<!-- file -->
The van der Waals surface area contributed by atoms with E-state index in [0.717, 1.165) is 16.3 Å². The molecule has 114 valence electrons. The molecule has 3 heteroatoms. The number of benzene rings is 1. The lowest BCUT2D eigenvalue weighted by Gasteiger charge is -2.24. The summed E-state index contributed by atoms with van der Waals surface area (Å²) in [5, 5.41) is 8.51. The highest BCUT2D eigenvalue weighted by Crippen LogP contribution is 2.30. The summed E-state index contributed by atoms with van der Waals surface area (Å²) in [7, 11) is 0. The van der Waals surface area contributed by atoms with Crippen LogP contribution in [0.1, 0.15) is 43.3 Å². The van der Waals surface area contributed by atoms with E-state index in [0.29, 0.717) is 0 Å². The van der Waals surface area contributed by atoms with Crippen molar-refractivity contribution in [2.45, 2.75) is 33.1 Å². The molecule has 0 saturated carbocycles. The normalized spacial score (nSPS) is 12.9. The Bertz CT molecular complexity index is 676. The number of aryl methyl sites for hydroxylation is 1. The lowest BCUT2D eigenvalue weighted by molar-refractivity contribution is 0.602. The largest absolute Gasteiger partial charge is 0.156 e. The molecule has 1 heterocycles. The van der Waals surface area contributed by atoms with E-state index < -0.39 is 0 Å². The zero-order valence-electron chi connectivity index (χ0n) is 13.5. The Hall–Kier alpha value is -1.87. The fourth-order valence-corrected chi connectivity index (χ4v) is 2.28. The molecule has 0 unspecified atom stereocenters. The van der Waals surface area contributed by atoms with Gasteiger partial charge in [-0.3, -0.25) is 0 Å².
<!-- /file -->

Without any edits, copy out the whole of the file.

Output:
The van der Waals surface area contributed by atoms with E-state index in [0.717, 1.165) is 16.3 Å². The molecule has 114 valence electrons. The molecule has 3 heteroatoms. The number of benzene rings is 1. The lowest BCUT2D eigenvalue weighted by Gasteiger charge is -2.24. The summed E-state index contributed by atoms with van der Waals surface area (Å²) in [5, 5.41) is 8.51. The highest BCUT2D eigenvalue weighted by Crippen LogP contribution is 2.30. The summed E-state index contributed by atoms with van der Waals surface area (Å²) in [7, 11) is 0. The van der Waals surface area contributed by atoms with Crippen LogP contribution in [0.1, 0.15) is 43.3 Å². The van der Waals surface area contributed by atoms with E-state index in [0.29, 0.717) is 0 Å². The van der Waals surface area contributed by atoms with Crippen molar-refractivity contribution in [2.45, 2.75) is 33.1 Å². The molecule has 0 saturated carbocycles. The normalized spacial score (nSPS) is 12.9. The Bertz CT molecular complexity index is 676. The number of aryl methyl sites for hydroxylation is 1. The lowest BCUT2D eigenvalue weighted by molar-refractivity contribution is 0.602. The largest absolute Gasteiger partial charge is 0.156 e. The molecule has 1 heterocycles. The van der Waals surface area contributed by atoms with E-state index < -0.39 is 0 Å². The zero-order valence-electron chi connectivity index (χ0n) is 13.5. The Hall–Kier alpha value is -1.87. The fourth-order valence-corrected chi connectivity index (χ4v) is 2.28. The molecule has 0 unspecified atom stereocenters. The van der Waals surface area contributed by atoms with Gasteiger partial charge in [-0.3, -0.25) is 0 Å².